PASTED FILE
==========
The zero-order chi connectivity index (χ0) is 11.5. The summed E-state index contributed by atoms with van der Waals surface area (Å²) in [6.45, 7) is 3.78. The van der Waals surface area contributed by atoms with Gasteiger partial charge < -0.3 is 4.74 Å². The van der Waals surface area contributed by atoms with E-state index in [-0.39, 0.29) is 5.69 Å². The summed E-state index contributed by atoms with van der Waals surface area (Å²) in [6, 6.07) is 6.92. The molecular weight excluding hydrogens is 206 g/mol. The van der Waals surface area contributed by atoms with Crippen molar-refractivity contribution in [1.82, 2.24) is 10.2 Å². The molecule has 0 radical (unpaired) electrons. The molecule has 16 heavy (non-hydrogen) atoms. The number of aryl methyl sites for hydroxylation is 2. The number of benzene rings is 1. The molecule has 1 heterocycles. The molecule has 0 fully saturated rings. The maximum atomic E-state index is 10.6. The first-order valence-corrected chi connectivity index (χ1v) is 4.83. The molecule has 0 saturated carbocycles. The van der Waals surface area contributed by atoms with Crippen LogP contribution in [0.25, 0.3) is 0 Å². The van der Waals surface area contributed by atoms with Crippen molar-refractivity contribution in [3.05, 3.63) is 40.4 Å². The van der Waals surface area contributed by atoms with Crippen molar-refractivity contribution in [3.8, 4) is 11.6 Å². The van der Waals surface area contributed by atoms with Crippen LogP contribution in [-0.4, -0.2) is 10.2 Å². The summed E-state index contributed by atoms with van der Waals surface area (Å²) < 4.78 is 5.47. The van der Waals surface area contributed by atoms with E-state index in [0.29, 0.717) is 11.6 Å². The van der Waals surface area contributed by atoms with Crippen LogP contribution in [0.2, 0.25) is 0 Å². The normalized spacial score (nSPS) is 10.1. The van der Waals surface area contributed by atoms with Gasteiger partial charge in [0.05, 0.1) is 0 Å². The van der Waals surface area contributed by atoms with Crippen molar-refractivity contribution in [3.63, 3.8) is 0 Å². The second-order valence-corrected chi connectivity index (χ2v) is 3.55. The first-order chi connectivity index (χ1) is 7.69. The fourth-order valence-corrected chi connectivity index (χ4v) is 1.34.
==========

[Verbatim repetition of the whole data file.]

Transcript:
The zero-order chi connectivity index (χ0) is 11.5. The summed E-state index contributed by atoms with van der Waals surface area (Å²) in [6.45, 7) is 3.78. The van der Waals surface area contributed by atoms with Gasteiger partial charge < -0.3 is 4.74 Å². The van der Waals surface area contributed by atoms with E-state index in [-0.39, 0.29) is 5.69 Å². The summed E-state index contributed by atoms with van der Waals surface area (Å²) in [6, 6.07) is 6.92. The molecular weight excluding hydrogens is 206 g/mol. The van der Waals surface area contributed by atoms with Crippen molar-refractivity contribution in [1.82, 2.24) is 10.2 Å². The molecule has 0 radical (unpaired) electrons. The molecule has 16 heavy (non-hydrogen) atoms. The number of aryl methyl sites for hydroxylation is 2. The number of benzene rings is 1. The molecule has 1 heterocycles. The molecule has 0 fully saturated rings. The maximum atomic E-state index is 10.6. The first-order valence-corrected chi connectivity index (χ1v) is 4.83. The molecule has 0 saturated carbocycles. The van der Waals surface area contributed by atoms with Crippen LogP contribution in [0.25, 0.3) is 0 Å². The van der Waals surface area contributed by atoms with Crippen molar-refractivity contribution in [3.05, 3.63) is 40.4 Å². The van der Waals surface area contributed by atoms with Crippen molar-refractivity contribution in [3.8, 4) is 11.6 Å². The van der Waals surface area contributed by atoms with Crippen LogP contribution in [-0.4, -0.2) is 10.2 Å². The summed E-state index contributed by atoms with van der Waals surface area (Å²) < 4.78 is 5.47. The van der Waals surface area contributed by atoms with E-state index in [0.29, 0.717) is 11.6 Å². The van der Waals surface area contributed by atoms with Crippen LogP contribution in [0.2, 0.25) is 0 Å². The normalized spacial score (nSPS) is 10.1. The van der Waals surface area contributed by atoms with Gasteiger partial charge in [0.05, 0.1) is 0 Å². The van der Waals surface area contributed by atoms with Crippen molar-refractivity contribution in [3.63, 3.8) is 0 Å². The second-order valence-corrected chi connectivity index (χ2v) is 3.55. The first-order chi connectivity index (χ1) is 7.69. The fourth-order valence-corrected chi connectivity index (χ4v) is 1.34.